**A new craze****A fatal mistake****A slim chance****A waste of time and money****All numbers are random****Small gains and a big gain****Absent-minded****Magic numbers: a closed secret**

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** The secret of numbers**

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As the number of people pinning their hopes on winning the Lottery soars, David Jones investigates their chances of winning.

- Britain’s latest national sport seems to have caught the imagination of millions of people up and down the country. The first studies published, however, do seem to suggest that it is the less well-off who spend more on the Lottery. What chance do they have of winning the countless millions they dream of?
- The winning numbers for all lotteries are chosen at random. Everyone has to believe that their numbers have as good a chance as any of coming up. The fact is that a combination like 123456 has as much chance of coming up as any other, but people still prefer a group of numbers with a completely random sequence, such as 20452732 11 43 17.
- Nevertheless, every week about ten thousand people do choose the number 123456 when they play in the Lottery. Bearing in mind that the National Lottery is shared every week among all the ticket holders with the winning number, this means that when 123456 does finally come up (and it is likely to do so in the next 250 000 years), the winners will receive, by today’s standards, between one and four pounds each.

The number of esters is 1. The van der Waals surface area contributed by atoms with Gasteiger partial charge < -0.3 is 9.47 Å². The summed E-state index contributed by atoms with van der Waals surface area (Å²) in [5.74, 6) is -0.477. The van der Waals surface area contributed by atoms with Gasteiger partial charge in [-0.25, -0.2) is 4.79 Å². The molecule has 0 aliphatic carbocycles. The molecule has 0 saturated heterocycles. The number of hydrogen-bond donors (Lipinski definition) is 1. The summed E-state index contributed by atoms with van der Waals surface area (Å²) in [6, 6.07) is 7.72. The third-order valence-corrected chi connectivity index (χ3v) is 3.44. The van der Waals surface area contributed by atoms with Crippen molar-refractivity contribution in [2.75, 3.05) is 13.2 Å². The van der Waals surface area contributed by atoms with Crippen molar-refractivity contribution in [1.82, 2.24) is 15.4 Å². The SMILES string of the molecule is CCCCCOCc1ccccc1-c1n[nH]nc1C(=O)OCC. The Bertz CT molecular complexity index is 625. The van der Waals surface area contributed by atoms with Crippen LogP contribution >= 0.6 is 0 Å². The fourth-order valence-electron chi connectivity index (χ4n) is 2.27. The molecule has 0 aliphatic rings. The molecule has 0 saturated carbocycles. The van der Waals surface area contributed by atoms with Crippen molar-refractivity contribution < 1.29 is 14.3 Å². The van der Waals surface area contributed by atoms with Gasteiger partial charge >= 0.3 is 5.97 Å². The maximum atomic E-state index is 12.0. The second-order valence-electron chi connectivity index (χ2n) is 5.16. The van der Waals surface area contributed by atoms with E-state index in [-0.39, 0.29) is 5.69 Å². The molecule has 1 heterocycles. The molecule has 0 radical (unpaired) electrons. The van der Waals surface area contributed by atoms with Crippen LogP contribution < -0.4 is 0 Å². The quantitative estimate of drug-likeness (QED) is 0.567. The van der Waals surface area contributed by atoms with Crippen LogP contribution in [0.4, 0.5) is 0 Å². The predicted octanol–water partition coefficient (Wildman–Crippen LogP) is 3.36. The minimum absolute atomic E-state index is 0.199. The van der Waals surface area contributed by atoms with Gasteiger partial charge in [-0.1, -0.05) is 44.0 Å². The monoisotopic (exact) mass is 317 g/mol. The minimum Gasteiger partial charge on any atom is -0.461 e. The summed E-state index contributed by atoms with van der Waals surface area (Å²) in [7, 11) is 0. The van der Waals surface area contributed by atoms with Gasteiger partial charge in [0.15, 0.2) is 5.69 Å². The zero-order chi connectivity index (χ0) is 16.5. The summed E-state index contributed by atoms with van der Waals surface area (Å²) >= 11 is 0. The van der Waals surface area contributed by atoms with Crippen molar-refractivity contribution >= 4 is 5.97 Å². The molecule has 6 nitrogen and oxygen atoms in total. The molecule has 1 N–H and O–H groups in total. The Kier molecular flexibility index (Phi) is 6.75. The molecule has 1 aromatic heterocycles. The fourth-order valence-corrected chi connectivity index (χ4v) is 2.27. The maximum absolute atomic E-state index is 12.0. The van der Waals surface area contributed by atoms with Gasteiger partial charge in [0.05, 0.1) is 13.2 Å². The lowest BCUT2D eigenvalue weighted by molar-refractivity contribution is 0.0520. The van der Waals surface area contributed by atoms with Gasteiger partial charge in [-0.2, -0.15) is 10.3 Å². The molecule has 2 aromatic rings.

- Now consider these numbers:

** **7 17 23 32 38 42 12 15 26 44 46 49

What is the difference between these numbers? The answer is 17 280 000 pounds. The first number won the Lottery on the 15^{th} of January and there were 133 winners – they won 122 000 pounds each. The second sequence came up in the Lottery of the 10^{th} of June and was won by only a single ticket, whose happy owner won 17.4 million pounds.

**Е****.** The conclusion is that if we knew the secret of numbers, it would be worth quite a lot of money. Sadly, we don’t – there is no statistical explanation for this difference. There is no reason why one number be more likely to come up than another, though you wouldn’t have thought so, looking at the careful way in which people choose their lottery tickets.

- Again, what is the difference between numbers 14 24 33 38 42 47 and 14 17 22 24 42 47? The answer, in this case, is life and death. The first sequence represents the numbers played every week by Tim O’Brien and Steve Sumner, until O’Brien’s death last June. The second series of numbers is that which came up the night before he died. O’Brien had forgotten to renew his ticket and, believing that he had lost his share of the jackpot (a share was around two million pounds), he committed suicide the next day.
- The numbers, however, do not match. Indeed, it is hard to see how anyone could think that they did match. All that they have in common (apart from the four numbers that they share) is a random ‘look’, but this was enough for the unfortunate O’Brien. In fact, he had lost, or would have lost, only 54 pounds, which was the prize for matching four numbers out of six. Numbers are lucky for some but they can be fatal for others.

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